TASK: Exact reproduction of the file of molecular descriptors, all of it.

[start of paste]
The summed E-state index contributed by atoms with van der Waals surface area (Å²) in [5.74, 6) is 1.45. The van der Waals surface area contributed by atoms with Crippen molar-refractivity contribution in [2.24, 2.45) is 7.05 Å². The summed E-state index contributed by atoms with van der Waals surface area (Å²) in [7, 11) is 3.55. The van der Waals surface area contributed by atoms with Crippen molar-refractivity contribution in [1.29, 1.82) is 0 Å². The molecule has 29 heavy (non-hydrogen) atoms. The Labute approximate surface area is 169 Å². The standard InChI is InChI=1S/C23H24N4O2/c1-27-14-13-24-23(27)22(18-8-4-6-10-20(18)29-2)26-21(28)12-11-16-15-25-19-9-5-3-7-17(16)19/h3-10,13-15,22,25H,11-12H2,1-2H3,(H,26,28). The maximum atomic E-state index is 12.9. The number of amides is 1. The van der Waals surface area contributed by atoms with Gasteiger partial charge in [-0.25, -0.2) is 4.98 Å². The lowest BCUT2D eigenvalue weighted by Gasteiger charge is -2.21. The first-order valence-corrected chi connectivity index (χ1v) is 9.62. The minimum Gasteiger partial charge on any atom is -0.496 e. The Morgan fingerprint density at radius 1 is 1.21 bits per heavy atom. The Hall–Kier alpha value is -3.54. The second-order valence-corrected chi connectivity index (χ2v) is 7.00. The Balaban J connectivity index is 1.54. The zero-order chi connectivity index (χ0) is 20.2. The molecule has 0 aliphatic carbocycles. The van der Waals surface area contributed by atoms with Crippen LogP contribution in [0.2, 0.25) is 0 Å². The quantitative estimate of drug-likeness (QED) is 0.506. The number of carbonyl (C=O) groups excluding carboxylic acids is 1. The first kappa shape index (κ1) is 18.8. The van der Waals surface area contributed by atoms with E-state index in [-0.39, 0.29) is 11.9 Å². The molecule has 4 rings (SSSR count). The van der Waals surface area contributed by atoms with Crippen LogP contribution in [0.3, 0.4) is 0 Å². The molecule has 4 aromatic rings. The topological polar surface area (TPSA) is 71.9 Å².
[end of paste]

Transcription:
The summed E-state index contributed by atoms with van der Waals surface area (Å²) in [5.74, 6) is 1.45. The van der Waals surface area contributed by atoms with Crippen molar-refractivity contribution in [2.24, 2.45) is 7.05 Å². The summed E-state index contributed by atoms with van der Waals surface area (Å²) in [7, 11) is 3.55. The van der Waals surface area contributed by atoms with Crippen molar-refractivity contribution in [1.29, 1.82) is 0 Å². The molecule has 29 heavy (non-hydrogen) atoms. The Labute approximate surface area is 169 Å². The standard InChI is InChI=1S/C23H24N4O2/c1-27-14-13-24-23(27)22(18-8-4-6-10-20(18)29-2)26-21(28)12-11-16-15-25-19-9-5-3-7-17(16)19/h3-10,13-15,22,25H,11-12H2,1-2H3,(H,26,28). The maximum atomic E-state index is 12.9. The number of amides is 1. The van der Waals surface area contributed by atoms with Gasteiger partial charge in [-0.25, -0.2) is 4.98 Å². The lowest BCUT2D eigenvalue weighted by Gasteiger charge is -2.21. The first-order valence-corrected chi connectivity index (χ1v) is 9.62. The minimum Gasteiger partial charge on any atom is -0.496 e. The Morgan fingerprint density at radius 1 is 1.21 bits per heavy atom. The Hall–Kier alpha value is -3.54. The second-order valence-corrected chi connectivity index (χ2v) is 7.00. The Balaban J connectivity index is 1.54. The zero-order chi connectivity index (χ0) is 20.2. The molecule has 0 aliphatic carbocycles. The van der Waals surface area contributed by atoms with Crippen LogP contribution in [0.2, 0.25) is 0 Å². The quantitative estimate of drug-likeness (QED) is 0.506. The number of carbonyl (C=O) groups excluding carboxylic acids is 1. The first kappa shape index (κ1) is 18.8. The van der Waals surface area contributed by atoms with E-state index in [-0.39, 0.29) is 11.9 Å². The molecule has 4 rings (SSSR count). The van der Waals surface area contributed by atoms with Crippen LogP contribution in [0.3, 0.4) is 0 Å². The molecule has 4 aromatic rings. The topological polar surface area (TPSA) is 71.9 Å².